In times of pandemics like this, you may be confused about a super agile child. In the past, children with extraordinary strength could freely play outside. Now it’s different, Mother as much as possible to keep children from playing only in the house.
According to the American Centers for Disease Control and Prevention (CDC), preschoolers should be encouraged to play actively for at least an hour each day. Even if it’s just playing, climbing, jumping, or cycling with friends.
“Children need to play. By playing, children learn,” says child psychologist Dr Richard Woolfson, Ph.D, PGCE, MAppSci, CPsychol, FBPsS.
Mothers don’t have to take them to the swimming pool or gym so that children can actively move, Woolfosn explains there are cheap and simple ways to get children involved in energetic games. Like what? Check out the reviews below:
- On foot
“Make walking a positive choice. If possible, don’t jump in the car whenever you want to go anywhere, but try to adjust to the weekly (if not every day) walk to the playground, mini-package, or just a walk – the way, “says Woolfson in Your Preschooler Bible.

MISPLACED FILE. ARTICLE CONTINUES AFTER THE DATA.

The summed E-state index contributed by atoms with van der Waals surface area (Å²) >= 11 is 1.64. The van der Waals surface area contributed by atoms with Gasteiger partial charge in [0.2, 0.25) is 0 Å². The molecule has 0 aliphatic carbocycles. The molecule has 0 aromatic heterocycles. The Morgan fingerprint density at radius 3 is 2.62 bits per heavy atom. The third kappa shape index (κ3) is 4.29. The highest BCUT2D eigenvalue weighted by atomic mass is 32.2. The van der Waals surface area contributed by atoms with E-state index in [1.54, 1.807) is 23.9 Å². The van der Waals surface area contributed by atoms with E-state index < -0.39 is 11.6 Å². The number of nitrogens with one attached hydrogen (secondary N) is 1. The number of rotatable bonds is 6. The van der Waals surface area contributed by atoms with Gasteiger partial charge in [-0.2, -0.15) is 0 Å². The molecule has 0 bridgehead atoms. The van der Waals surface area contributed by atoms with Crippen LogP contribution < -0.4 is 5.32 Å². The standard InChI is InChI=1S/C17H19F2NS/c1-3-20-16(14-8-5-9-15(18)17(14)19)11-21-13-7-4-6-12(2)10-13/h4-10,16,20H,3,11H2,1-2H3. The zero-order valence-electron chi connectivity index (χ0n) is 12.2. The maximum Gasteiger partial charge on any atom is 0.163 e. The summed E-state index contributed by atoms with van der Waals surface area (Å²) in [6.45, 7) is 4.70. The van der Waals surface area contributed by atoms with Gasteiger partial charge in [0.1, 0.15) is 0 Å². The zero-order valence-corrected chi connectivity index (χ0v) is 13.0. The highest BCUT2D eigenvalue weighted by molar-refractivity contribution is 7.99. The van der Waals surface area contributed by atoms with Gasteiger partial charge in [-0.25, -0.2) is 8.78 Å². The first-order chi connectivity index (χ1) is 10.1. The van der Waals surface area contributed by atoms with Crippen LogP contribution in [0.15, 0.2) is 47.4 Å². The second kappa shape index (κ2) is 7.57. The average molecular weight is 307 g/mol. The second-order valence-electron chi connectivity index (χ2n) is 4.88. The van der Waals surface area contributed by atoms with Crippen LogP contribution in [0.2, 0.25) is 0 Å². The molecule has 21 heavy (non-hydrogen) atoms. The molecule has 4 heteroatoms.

Another alternative is to do activities by cycling or scooter. The older the child, the more master the bicycle. However, try to get your child to wear a protective helmet while cycling (or using a scooter) for safety.
- Catch and throw the ball
Woolfson suggests that energetic children be invited to play kicking a soccer ball together in the yard or playground. Children can learn to bounce the basketball or throw the ball.
Turn on music and encourage the child to move. Dancing or dancing, says Woolfson, develops balance and coordination. It’s a great way to get everyone active.
Your little one may be able to use roller skates. This can be an option, but again use protective gear.
“Make sure that he wears all the necessary protection, especially a helmet and known elbow pads. The flat trails in the park are ideal places,” said Woolfson.
Responding to the habit of restless children like this, psychologist Lynne Kenney and early childhood mental health consultant Wendy Young once explained, in their research, children who move too much get excessive stimulation of the five senses, experience hearing or vision problems, and other problems related to that movement.
Some children are unable to stay still, to activate the brain, usually by standing, walking, tapping a pencil, and chewing an eraser. Movements that involve the body’s balance system help maintain alertness and arousal by interacting with the reticular activation system, the part that connects the spine to the brain.
“Your child’s little movements actually release neurotransmitters like dopamine which help the brain stay active. Amazing, isn’t it?” Kenney said.
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